When you exceed the capacity of a file system, you don’t automatically get more or different rules. You get a damaged recording with ambiguous rules.


That makes sense. That would be why a 8820 kHz file is showing less than the 9600 file… it’s trying to make sense of something it’s not capable of handling in the first place.

Thanks. :slight_smile:

I’m wrong on this… sorry. The black space is a higher frequency range now available. 44.1 kHz cd’s top out at 22.5 kHz in the EQ, while 96 kHz allows up to 48 kHz. Or something like that… :stuck_out_tongue:

I just know upsampling gives better results when doing something like EQ matching.

ok… memory coming back. Last time I worked with 96000 Hz files, I did split the concert… I was playing with a DVD-Audio authoring app, so I needed to split the songs. :stuck_out_tongue:

I wound up splitting this show at the intermission, then upsampled to 96k. I just remember having to reset my filters when jumping from 1 file to the next sometimes. I’ll just save my setting as a preset before moving from the 1st half to the 2nd.

Now that I rember about DVD-Audio… I’m thinking of outputting at 24/96 in the end. The cymbals just sound so much better. :slight_smile:

44.1 kHz cd’s top out at 22.5 kHz in the EQ, while 96 kHz allows up to 48 kHz. Or something like that…

…I’m thinking of outputting at 24/96 in the end. The cymbals just sound so much better.

If you want to go 24/96, I’m not trying to stop you, but…

You can’t hear to 48kHz, or or even 22kHz. Even if you can hear up to 20kHz or so in a hearing test, hearing tests are done with pure tones against a dead-silent background (and they are heard faintly because our sensitivity drops-off as we approach the upper frequency limits of our hearing). In the context of music, these highest frequency sounds are masked (drowned-out) by lower frequency sounds (not so much by low-frequency sounds, but by low_er_ frequency high-frequency sounds).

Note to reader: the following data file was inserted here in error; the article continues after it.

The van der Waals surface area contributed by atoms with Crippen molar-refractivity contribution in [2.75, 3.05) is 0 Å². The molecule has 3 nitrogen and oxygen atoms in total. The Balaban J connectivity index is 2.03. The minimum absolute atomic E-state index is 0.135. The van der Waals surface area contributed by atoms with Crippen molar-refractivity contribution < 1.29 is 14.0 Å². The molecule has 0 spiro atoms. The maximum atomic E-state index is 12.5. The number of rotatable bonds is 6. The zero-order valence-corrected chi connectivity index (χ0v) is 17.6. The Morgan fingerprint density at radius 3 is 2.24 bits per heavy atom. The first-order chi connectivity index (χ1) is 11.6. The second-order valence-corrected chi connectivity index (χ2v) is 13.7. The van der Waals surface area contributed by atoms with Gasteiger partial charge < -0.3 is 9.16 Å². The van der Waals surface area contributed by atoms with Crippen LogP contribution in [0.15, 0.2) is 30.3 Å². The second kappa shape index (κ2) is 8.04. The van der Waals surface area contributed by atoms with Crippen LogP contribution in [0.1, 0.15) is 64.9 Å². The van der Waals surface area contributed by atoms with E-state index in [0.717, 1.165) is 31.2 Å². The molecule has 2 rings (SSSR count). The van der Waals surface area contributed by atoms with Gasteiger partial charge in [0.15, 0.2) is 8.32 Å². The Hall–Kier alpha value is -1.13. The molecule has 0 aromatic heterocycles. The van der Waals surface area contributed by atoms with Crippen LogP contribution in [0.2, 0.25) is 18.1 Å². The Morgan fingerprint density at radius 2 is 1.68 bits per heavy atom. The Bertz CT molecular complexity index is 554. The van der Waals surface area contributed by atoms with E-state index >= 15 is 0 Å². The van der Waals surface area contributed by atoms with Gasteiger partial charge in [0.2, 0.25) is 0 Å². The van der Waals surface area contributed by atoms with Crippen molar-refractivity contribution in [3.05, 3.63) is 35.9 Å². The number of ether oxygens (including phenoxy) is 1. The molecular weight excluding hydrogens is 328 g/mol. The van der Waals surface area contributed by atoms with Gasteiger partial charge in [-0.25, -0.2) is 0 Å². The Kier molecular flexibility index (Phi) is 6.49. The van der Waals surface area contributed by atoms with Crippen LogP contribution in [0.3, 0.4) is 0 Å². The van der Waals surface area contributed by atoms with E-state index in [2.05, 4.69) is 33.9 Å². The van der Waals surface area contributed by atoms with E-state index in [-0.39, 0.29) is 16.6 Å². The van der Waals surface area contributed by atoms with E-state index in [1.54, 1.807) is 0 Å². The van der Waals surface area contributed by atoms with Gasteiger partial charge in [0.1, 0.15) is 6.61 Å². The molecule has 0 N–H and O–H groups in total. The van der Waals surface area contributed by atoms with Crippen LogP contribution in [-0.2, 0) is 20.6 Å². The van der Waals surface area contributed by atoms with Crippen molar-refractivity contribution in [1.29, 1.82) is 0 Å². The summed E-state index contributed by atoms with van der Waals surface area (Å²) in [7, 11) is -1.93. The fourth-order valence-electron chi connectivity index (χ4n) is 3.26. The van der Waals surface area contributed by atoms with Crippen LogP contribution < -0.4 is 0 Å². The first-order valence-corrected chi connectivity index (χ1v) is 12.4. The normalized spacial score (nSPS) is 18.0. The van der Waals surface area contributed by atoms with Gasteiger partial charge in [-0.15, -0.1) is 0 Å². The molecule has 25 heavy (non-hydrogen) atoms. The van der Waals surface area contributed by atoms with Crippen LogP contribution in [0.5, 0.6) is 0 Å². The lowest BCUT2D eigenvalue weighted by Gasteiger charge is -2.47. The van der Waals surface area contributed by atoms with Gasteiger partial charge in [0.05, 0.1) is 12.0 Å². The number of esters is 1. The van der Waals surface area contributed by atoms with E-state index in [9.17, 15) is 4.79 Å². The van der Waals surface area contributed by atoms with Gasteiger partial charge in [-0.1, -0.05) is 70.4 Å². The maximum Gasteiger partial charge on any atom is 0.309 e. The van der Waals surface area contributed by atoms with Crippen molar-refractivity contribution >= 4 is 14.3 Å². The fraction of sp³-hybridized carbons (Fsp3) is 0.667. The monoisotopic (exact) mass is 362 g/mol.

Upsampling alone doesn’t add any information. You can use a harmonic exciter to add high frequency information, but a good upsampler should not alter the sound at all!!! It’s like copying a VHS tape to DVD or Blu-Ray… You still get VHS quality (or maybe worse with the extra analog-to-digital and digital-to-analog conversions).

The guys at the [u]HydrogenAudio Forum[/u] who’ve done scientific, level-matched, blind ABX tests have pretty-well demonstrated that there’s no audible difference between a “high resolution” original and a copy downsampled to 16/44.1. “CD quality” 16/44.1 is better than human hearing… If the audio is already better than human hearing, higher resolution can’t sound better.

There is information on the HydrogenAudio site if you want to do your own ABX test. But, you have to commit some time to it because multiple trials are required to get a statistically significant result. (But, if the difference is obvious with a quick listen, you can do multiple trials very quickly.)

Another analogy would be watching a (regular size) TV from across a football field… Increasing the resolution makes no difference because our eyes are not that sharp at that distance.

I just know upsampling gives better results when doing something like EQ matching…

That could be the case with some EQ’s but that shouldn’t be the case. And if a higher sample rate makes a better EQ, the DSP programmer should upsample, process, and downsample automatically as part of the algorithm so the user doesn’t have to worry about it.